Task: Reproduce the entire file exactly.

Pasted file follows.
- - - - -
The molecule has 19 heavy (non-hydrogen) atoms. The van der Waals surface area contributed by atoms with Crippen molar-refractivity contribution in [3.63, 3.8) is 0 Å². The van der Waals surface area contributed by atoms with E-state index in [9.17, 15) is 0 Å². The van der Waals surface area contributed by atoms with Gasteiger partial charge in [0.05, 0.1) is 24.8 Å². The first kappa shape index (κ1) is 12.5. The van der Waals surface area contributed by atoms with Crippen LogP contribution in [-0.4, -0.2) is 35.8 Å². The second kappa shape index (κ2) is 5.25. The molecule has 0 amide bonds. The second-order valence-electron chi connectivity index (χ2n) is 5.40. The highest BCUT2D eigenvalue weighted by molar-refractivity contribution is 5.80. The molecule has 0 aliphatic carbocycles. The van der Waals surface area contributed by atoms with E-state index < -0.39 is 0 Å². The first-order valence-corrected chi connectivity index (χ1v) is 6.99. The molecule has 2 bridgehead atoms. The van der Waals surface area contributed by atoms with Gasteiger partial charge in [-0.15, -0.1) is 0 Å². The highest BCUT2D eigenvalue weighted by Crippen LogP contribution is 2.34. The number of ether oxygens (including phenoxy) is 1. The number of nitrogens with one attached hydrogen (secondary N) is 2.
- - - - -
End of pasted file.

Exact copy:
The molecule has 19 heavy (non-hydrogen) atoms. The van der Waals surface area contributed by atoms with Crippen molar-refractivity contribution in [3.63, 3.8) is 0 Å². The van der Waals surface area contributed by atoms with E-state index in [9.17, 15) is 0 Å². The van der Waals surface area contributed by atoms with Gasteiger partial charge in [0.05, 0.1) is 24.8 Å². The first kappa shape index (κ1) is 12.5. The van der Waals surface area contributed by atoms with Crippen LogP contribution in [-0.4, -0.2) is 35.8 Å². The second kappa shape index (κ2) is 5.25. The molecule has 0 amide bonds. The second-order valence-electron chi connectivity index (χ2n) is 5.40. The highest BCUT2D eigenvalue weighted by molar-refractivity contribution is 5.80. The molecule has 0 aliphatic carbocycles. The van der Waals surface area contributed by atoms with E-state index < -0.39 is 0 Å². The first-order valence-corrected chi connectivity index (χ1v) is 6.99. The molecule has 2 bridgehead atoms. The van der Waals surface area contributed by atoms with Gasteiger partial charge in [-0.15, -0.1) is 0 Å². The highest BCUT2D eigenvalue weighted by Crippen LogP contribution is 2.34. The number of ether oxygens (including phenoxy) is 1. The number of nitrogens with one attached hydrogen (secondary N) is 2.